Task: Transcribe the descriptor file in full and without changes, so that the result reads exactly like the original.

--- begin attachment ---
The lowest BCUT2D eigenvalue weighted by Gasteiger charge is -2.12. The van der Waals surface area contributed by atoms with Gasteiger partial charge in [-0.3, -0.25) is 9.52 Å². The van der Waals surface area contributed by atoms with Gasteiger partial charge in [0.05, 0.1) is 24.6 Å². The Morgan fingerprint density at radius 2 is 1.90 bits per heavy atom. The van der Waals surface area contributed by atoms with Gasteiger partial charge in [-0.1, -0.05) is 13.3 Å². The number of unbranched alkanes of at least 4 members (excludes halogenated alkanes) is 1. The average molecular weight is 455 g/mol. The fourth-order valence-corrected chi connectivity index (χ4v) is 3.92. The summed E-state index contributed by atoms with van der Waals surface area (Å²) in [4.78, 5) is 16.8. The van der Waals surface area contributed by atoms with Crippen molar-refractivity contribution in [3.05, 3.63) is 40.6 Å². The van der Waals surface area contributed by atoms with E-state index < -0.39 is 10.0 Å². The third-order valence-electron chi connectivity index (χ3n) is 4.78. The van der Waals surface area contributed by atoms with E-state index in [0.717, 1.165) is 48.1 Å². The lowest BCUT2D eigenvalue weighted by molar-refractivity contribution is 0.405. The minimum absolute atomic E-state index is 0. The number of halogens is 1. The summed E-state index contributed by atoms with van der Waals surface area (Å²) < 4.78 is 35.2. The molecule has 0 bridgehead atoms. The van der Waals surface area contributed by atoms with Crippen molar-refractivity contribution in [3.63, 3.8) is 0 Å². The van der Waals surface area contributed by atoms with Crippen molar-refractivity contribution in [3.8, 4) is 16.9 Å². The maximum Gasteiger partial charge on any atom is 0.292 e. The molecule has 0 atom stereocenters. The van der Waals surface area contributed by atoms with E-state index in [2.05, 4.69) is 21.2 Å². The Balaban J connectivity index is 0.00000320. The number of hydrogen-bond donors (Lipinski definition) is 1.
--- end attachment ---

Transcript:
The lowest BCUT2D eigenvalue weighted by Gasteiger charge is -2.12. The van der Waals surface area contributed by atoms with Gasteiger partial charge in [-0.3, -0.25) is 9.52 Å². The van der Waals surface area contributed by atoms with Gasteiger partial charge in [0.05, 0.1) is 24.6 Å². The Morgan fingerprint density at radius 2 is 1.90 bits per heavy atom. The van der Waals surface area contributed by atoms with Gasteiger partial charge in [-0.1, -0.05) is 13.3 Å². The number of unbranched alkanes of at least 4 members (excludes halogenated alkanes) is 1. The average molecular weight is 455 g/mol. The fourth-order valence-corrected chi connectivity index (χ4v) is 3.92. The summed E-state index contributed by atoms with van der Waals surface area (Å²) in [4.78, 5) is 16.8. The van der Waals surface area contributed by atoms with Crippen molar-refractivity contribution in [3.05, 3.63) is 40.6 Å². The van der Waals surface area contributed by atoms with E-state index < -0.39 is 10.0 Å². The third-order valence-electron chi connectivity index (χ3n) is 4.78. The van der Waals surface area contributed by atoms with E-state index in [0.717, 1.165) is 48.1 Å². The lowest BCUT2D eigenvalue weighted by molar-refractivity contribution is 0.405. The minimum absolute atomic E-state index is 0. The number of halogens is 1. The summed E-state index contributed by atoms with van der Waals surface area (Å²) < 4.78 is 35.2. The molecule has 0 bridgehead atoms. The van der Waals surface area contributed by atoms with Crippen molar-refractivity contribution in [3.63, 3.8) is 0 Å². The van der Waals surface area contributed by atoms with Crippen molar-refractivity contribution in [3.8, 4) is 16.9 Å². The maximum Gasteiger partial charge on any atom is 0.292 e. The molecule has 0 atom stereocenters. The van der Waals surface area contributed by atoms with E-state index in [2.05, 4.69) is 21.2 Å². The Balaban J connectivity index is 0.00000320. The number of hydrogen-bond donors (Lipinski definition) is 1.